Racism in cricket: ECB chief executive Tom Harrison vows to stay on and address issues

“I feel very determined to lead this change throughout the game and make sure this difficult situation is addressed in the game,” said Harrison, who has come under pressure for his handling of the ongoing racism scandal in the sport after Azeem Rafiq’s accusations against Yorkshire.

Tom Harrison insists that he will not step down as executive director of the England and Wales Cricket Board (ECB) and wants to help tackle racism within the sport.

An all-party rally took place on Friday, with Harrison, who has held the post since 2015, under scrutiny for his handling of the sport’s ongoing racism scandal.

On Tuesday, Azeem Rafiq told a selection committee for the Department of Digital Culture, Media, Media and Sports (DCMS) how his experiences of racism as a player in Yorkshire from 2008-14 and 2016-18 left him feeling “isolated and humiliated. “.

Speaking Friday after the cricket senior decision-makers meeting, Harrison said: “I got the endorsement of the game today.

“I feel very determined to lead this change throughout the game and make sure this difficult situation is addressed in the game.

Chief Executive Tom Harrison insists he has the backing of the ECB

“As the father of two girls, I want to make sure I leave a game that has absolutely the right kind of safe environment for everyone to feel welcome and in which everyone has a sense of belonging.”

Representatives from the ECB met with the Presidents of the 18 First Class Counties, the Association of Professional Cricketers, the MCC and other non-First Class counties and recreational gaming at The Oval.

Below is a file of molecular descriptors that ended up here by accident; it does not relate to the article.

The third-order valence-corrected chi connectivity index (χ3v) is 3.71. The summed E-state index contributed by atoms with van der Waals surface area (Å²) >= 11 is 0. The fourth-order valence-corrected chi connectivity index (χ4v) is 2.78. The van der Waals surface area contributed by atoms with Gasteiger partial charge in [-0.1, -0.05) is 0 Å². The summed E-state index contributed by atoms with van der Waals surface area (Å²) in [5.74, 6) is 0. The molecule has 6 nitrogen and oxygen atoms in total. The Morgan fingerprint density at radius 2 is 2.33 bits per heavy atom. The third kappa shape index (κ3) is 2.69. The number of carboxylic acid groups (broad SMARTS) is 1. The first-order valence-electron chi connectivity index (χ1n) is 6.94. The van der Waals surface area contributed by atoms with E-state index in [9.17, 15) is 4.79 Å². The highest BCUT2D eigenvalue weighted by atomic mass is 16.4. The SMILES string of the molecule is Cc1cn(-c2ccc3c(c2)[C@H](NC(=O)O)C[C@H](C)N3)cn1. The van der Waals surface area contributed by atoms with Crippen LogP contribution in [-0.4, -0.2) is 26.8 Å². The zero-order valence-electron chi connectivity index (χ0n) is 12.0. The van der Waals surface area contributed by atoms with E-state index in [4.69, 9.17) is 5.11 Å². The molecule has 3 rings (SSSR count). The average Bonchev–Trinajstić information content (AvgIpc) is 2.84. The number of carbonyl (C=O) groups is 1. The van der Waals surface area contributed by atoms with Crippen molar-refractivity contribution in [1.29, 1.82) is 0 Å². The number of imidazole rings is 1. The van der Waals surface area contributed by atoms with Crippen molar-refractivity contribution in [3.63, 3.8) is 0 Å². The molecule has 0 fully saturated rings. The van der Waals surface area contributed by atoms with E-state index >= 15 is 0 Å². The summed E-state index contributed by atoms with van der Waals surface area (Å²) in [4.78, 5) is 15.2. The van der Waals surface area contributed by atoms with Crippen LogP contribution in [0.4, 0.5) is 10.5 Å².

Cricket bosses have promised “wide-ranging action to address discrimination,” and details will be announced next week.

“Azeem Rafiq has shed a light on our game that has shocked, embarrassed and saddened us all,” a joint statement read.

“For Azeem and all those who have experienced some form of discrimination, we are very sorry.

“Our sport did not welcome you, our game did not accept you as we should have. We apologize unreservedly for the suffering you have faced.”

Rafiq first spoke out in September 2020, claiming that “institutional racism” in Yorkshire left him on the brink of taking his own life.

The Rafiq accusations named several high-profile figures, including former England players Michael Vaughan, Tim Bresnan and Gary Ballance and current Yorkshire head coach Andrew Gale and cricket director Martyn Moxon.

There have already been complaints of racism in Essex for the last week, while Nottinghamshire, Middlesex and Leicestershire were also named during the DCMS hearing.

Harrison said cricket stakeholders in England and Wales had made a statement of intent “to try to regain the trust of cricket fans and families across the country.”

“Everyone was present today as the statement indicates and I do not think there is a person in English and Welsh cricket who does not feel the need to take these steps and make the initial changes to eradicate this situation of racism in cricket.” and take it out forever, “he added.

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